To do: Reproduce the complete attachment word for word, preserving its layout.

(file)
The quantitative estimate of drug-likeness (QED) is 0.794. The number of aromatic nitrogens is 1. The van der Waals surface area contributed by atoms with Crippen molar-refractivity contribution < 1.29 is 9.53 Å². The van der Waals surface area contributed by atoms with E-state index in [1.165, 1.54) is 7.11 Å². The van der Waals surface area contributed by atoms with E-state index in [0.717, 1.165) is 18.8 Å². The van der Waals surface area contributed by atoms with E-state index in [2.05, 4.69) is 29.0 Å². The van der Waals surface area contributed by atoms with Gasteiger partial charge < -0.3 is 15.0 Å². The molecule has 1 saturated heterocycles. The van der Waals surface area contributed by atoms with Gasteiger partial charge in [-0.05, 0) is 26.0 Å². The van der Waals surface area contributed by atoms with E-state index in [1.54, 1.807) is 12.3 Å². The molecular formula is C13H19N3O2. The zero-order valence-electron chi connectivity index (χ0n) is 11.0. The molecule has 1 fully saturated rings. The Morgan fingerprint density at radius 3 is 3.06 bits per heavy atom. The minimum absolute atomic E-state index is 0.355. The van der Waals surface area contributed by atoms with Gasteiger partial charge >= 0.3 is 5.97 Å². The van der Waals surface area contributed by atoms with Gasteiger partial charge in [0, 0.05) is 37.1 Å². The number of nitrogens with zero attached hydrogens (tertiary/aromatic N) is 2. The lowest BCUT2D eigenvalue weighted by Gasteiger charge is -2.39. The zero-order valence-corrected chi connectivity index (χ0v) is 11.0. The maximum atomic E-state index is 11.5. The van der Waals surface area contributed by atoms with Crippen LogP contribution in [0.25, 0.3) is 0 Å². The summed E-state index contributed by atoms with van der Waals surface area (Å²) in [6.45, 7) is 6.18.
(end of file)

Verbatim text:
The quantitative estimate of drug-likeness (QED) is 0.794. The number of aromatic nitrogens is 1. The van der Waals surface area contributed by atoms with Crippen molar-refractivity contribution < 1.29 is 9.53 Å². The van der Waals surface area contributed by atoms with E-state index in [1.165, 1.54) is 7.11 Å². The van der Waals surface area contributed by atoms with E-state index in [0.717, 1.165) is 18.8 Å². The van der Waals surface area contributed by atoms with E-state index in [2.05, 4.69) is 29.0 Å². The van der Waals surface area contributed by atoms with Gasteiger partial charge < -0.3 is 15.0 Å². The molecule has 1 saturated heterocycles. The van der Waals surface area contributed by atoms with Gasteiger partial charge in [-0.05, 0) is 26.0 Å². The van der Waals surface area contributed by atoms with E-state index in [1.54, 1.807) is 12.3 Å². The molecular formula is C13H19N3O2. The zero-order valence-electron chi connectivity index (χ0n) is 11.0. The molecule has 1 fully saturated rings. The Morgan fingerprint density at radius 3 is 3.06 bits per heavy atom. The minimum absolute atomic E-state index is 0.355. The van der Waals surface area contributed by atoms with Gasteiger partial charge >= 0.3 is 5.97 Å². The van der Waals surface area contributed by atoms with Gasteiger partial charge in [0, 0.05) is 37.1 Å². The number of nitrogens with zero attached hydrogens (tertiary/aromatic N) is 2. The lowest BCUT2D eigenvalue weighted by Gasteiger charge is -2.39. The zero-order valence-corrected chi connectivity index (χ0v) is 11.0. The maximum atomic E-state index is 11.5. The van der Waals surface area contributed by atoms with Crippen LogP contribution in [0.25, 0.3) is 0 Å². The summed E-state index contributed by atoms with van der Waals surface area (Å²) in [6.45, 7) is 6.18.